L.C. Bird High School’s robotics team won a divisional championship at an international competition in Detroit over the weekend, and ultimately placed fourth out... L.C. Bird robotics team reaps success at int’l competition

L.C. Bird High School’s robotics team won a divisional championship at an international competition in Detroit over the weekend, and ultimately placed fourth out of 408 teams at the FIRST, or For Inspiration and Recognition of Science and Technology, event.

Coach Steven Wagner attributed the RoboHawks’ success to a strategy.
“Their stellar performance resulted from the coach and drivers formulating a match strategy that was based on data collected from each prior match that characterized the other 67 teams’ performance and capabilities,” Wagner said, referring to the number of teams in their subdivision.

Formed at Chesterfield Tech Center in 1999, where it was originally known as El Diablo, the team moved to Bird in 2003.

The team has 33 students and 16 adult mentors and is led by team leader Jim Stenglein, who was a parent mentor for four years before taking over after Paul Elkovich retired.

Stenglein’s eldest son was a team member for four years and a team leader for the last two, and his youngest son was a leader for his first three years. He volunteers over 20 hours a week and said he does it because he enjoys working with students and values the program.

Every year, the RoboHawks build a new robot (this year’s robot is called Concussion), and they have just six weeks to build, design and test for upcoming competitions.

The 2019 challenge was Destination Deep Space, which involves three-team alliances competing against each other to load cargo into rockets.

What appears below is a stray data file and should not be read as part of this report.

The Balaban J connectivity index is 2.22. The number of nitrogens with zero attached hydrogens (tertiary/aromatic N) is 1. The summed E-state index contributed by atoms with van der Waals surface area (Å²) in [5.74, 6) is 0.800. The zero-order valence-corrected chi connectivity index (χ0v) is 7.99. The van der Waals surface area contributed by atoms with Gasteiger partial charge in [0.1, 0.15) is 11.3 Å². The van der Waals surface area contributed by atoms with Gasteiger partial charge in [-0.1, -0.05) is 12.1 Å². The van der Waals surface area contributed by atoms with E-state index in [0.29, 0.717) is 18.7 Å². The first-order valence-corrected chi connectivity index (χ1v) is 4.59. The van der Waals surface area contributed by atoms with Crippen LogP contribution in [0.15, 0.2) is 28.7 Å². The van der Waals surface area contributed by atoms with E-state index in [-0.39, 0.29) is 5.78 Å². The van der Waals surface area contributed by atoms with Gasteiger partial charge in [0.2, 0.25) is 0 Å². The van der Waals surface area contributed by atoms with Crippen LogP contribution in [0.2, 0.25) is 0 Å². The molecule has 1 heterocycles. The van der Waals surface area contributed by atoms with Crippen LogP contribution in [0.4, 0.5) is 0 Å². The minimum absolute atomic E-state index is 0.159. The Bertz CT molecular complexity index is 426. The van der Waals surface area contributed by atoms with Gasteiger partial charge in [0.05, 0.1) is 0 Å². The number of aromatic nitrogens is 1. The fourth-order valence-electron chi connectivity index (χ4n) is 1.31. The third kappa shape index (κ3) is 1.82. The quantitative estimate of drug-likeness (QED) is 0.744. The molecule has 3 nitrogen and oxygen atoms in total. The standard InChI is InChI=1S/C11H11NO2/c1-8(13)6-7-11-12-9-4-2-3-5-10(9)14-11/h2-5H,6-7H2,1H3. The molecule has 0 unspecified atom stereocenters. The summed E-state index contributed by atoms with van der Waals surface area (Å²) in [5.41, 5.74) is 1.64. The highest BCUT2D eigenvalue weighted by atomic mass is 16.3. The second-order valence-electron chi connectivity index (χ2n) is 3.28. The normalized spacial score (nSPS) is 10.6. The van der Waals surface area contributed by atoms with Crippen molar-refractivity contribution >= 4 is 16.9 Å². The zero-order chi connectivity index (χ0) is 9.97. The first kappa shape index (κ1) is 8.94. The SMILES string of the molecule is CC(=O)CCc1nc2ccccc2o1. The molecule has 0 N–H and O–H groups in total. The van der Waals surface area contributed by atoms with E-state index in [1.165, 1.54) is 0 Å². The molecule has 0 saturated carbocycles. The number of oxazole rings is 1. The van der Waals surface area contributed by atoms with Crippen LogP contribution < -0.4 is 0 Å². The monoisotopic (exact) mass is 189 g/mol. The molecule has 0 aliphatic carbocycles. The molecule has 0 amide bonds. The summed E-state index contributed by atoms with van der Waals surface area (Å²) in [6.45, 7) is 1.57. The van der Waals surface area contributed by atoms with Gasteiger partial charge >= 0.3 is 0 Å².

This was the RoboHawks’ fourth time going to the world championship.

The team had a very good record in the district playoffs and district preliminaries, Wagner said.

Wagner is an engineering instructor at the school, and his students are involved with the robotics team.

Madasyn Weaver, a sophomore, is operator for buttons and chief image officer. She said Wagner told her about the team and she ended up liking it more than she thought she would.

Michael Yanoschak, a senior, is the team’s chief technology officer and one of its drivers. He has been a RoboHawks member for four years and joined after he saw the 2015 robot in the engineering center.

Wagner said the team also has good adult mentors who come together to help players troubleshoot and problem solve. He said robotics isn’t just about building a robot, but also camaraderie and learning how to work together.

“They learn leadership, they learn interaction, there’s a lot of strategy going on, a lot of planning, there’s a lot of statistics going on,” Wagner said.

William Bigger, a senior and team leader, said even though the team is student-driven and led, their mentors are a huge resource who guide and help with solutions.

Wagner said the team is probably the best at scouting and analyzing scouting data. They compile all their scouting data into a spreadsheet to identify opposing teams’ strengths and weaknesses in order to determine the best teams to align with for the championship playoffs.

“Usually the night before we go through all their databases and we make picks … last competition we had 10 teams lined up of the defense bots we wanted and if they got picked before us, cross them off, [and go to the] next one,” senior and head of strategy Sahil Patel said.

The FIRST Championship took place over three days.

“Somebody asked me in January if would we be traveling to worlds and districts, and I said, ‘I don’t think so,’ and they proved me wrong,” Wagner said. “We proved a lot of people wrong.”